The Minnesota Timberwolves have gotten off to a solid start this season with a 4-2 record heading into a matchup Monday night with the Dallas Mavericks, but their injury list continues to grow with guard Brandon Roy being bothered by soreness in one of his knees and swingman Chase Budinger going down with a lateral meniscus tear in his left knee during last Saturday’s game against the Chicago Bulls.
Roy has been deemed a “game-time decision” for Monday night’s game, while Budinger is slated to have surgery later this week. At that point more will be known about Budinger’s status, but it can be assumed he will be out for at least a few weeks. Even if Roy is able to get back on the court soon, just how effective he can be with his past knee issues in mind is a big question. Of course the Timberwolves are already without Kevin Love and Ricky Rubio for around another month, and guard J.J. Barea is dealing with a mid-foot sprain and will miss his second straight game Monday night.
So Minnesota has some depth issues with five key players being out or at minimum being big questions, leaving Alexey Shved, Malcom Lee and Will Conroy in line for more minutes. Shved has had some good moments early this season and should be able to take on a bigger role seamlessly, but if Lee and Conroy have to play significant minutes that is not an ideal situation for anyone in the Timberwolves’ organization. So they may have to look at some available veterans in order to keep the early season momentum going as the returns of Love and Rubio get closer over the next few weeks.
One of the bigger names currently available is swingman Josh Howard, who spent last season with the Utah Jazz and averaged 8.7 points, 3.7 rebounds and 1.2 assists per game over 43 games (18 starts). He had some reported interest from multiple teams over the summer, but nothing came to fruition as knee issues over the past couple years and declining production seems to have turned teams off. Howard played just 18 games during the 2010-2011 season with the Washington Wizards after tearing the ACL in his left knee in March of 2010. He had arthroscopic surgery on the same knee late last season, but was able to return for the playoffs.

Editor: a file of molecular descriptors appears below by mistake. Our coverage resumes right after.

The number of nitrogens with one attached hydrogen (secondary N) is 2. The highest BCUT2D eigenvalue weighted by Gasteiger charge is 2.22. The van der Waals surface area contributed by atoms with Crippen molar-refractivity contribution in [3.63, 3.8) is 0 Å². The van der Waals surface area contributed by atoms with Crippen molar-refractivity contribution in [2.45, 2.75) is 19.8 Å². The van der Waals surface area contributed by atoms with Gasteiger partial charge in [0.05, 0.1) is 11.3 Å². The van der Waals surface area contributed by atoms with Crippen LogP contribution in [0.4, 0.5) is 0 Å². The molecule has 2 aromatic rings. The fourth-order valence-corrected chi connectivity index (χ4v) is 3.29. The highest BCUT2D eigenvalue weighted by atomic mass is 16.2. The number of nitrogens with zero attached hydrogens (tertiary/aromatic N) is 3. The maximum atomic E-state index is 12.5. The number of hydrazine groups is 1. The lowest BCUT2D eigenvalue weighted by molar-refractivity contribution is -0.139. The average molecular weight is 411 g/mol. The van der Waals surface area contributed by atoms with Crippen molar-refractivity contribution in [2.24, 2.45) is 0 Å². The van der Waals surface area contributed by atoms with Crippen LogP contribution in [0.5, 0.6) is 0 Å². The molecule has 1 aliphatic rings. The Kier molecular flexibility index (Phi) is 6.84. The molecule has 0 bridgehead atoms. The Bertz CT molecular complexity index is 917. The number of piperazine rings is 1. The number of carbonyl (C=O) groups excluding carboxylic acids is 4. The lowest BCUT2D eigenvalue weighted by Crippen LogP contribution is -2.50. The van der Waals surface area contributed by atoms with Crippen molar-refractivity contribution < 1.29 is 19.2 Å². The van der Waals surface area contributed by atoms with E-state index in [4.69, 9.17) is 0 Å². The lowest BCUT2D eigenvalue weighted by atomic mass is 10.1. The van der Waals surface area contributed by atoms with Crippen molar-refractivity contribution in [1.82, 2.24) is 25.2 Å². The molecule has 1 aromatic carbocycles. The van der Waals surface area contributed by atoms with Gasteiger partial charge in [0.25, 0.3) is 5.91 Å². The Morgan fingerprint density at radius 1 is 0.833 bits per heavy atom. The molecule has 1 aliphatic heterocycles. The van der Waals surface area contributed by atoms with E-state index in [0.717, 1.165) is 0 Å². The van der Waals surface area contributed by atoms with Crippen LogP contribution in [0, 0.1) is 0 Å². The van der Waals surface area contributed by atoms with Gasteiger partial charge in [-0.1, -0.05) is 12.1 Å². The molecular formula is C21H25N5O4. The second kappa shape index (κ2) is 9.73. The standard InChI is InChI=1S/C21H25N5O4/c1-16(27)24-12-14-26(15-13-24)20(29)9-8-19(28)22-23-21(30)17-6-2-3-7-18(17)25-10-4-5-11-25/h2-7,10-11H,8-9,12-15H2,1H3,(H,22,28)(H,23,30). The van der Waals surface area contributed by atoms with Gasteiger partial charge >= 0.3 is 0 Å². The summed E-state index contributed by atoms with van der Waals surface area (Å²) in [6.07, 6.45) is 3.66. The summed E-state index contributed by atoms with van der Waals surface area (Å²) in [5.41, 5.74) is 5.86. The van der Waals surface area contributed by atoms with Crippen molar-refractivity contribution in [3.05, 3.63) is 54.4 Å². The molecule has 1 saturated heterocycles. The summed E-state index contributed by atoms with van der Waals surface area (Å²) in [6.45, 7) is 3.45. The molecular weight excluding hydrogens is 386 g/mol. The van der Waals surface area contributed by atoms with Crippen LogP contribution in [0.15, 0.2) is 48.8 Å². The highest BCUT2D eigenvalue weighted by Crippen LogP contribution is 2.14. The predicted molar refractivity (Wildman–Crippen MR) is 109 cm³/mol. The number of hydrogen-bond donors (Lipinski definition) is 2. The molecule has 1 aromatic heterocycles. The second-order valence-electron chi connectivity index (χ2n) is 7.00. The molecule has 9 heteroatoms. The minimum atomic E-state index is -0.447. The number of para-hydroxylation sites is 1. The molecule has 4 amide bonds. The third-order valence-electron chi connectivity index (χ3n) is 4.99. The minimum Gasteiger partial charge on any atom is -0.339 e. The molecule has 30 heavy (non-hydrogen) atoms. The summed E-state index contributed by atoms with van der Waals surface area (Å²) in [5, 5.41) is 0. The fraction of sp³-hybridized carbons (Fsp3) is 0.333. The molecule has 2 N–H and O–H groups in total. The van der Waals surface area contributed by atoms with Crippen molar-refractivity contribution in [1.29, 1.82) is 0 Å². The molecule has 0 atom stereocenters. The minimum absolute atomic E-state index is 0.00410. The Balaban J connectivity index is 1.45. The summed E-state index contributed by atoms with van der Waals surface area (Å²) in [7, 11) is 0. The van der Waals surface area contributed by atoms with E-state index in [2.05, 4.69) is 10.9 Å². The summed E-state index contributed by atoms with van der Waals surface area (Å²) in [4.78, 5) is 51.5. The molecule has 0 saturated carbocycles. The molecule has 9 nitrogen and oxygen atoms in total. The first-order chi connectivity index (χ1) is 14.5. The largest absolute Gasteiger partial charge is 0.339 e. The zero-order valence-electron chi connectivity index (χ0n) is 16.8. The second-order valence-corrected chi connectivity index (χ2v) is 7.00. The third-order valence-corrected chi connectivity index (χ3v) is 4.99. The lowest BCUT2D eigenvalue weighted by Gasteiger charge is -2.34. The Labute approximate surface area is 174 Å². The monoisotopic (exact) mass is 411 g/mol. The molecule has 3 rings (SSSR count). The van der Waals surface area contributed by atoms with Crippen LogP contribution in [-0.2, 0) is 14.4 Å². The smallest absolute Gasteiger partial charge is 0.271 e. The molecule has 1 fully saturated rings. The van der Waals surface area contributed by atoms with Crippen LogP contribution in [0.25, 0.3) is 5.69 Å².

Howard’s best years came as a member of the Mavericks after he was drafted by them in the first round (29th overall) in 2003. He averaged a career-high 19.9 points and 7.0 rebounds per game during the 2007-2008 season, but he made his lone career All-Star Game in 2007 and finished the 2006-2007 season with averages of 18.9 points and 6.8 rebounds per game in 70 games played (69 starts). For his career he is averaging 14.5 points, 5.7 rebounds and 1.6 assists per game over nine NBA seasons and 496 games (399 starts).
The Timberwolves could have selected Howard with the 26th overall pick in 2003, choosing instead to select an unproven high schooler named Ndudi Ebi. That was obviously a poor move as the team soon started a downhill slide that would continue for awhile while Howard became a prominent piece of a perennial playoff contender in Dallas.
Howard is clearly not the player he was was five years ago, and at age 32 with knee problems he will not be expected to ever recapture that form. But the Timberwolves are not seeking someone who can play 40 minutes a game, and depending on his salary demands Howard could be a good fit. Obviously there are the durability concerns and the big red flag that he is still available at this point, but signing Howard would be no bigger a risk than signing Roy was and would certainly come cheaper.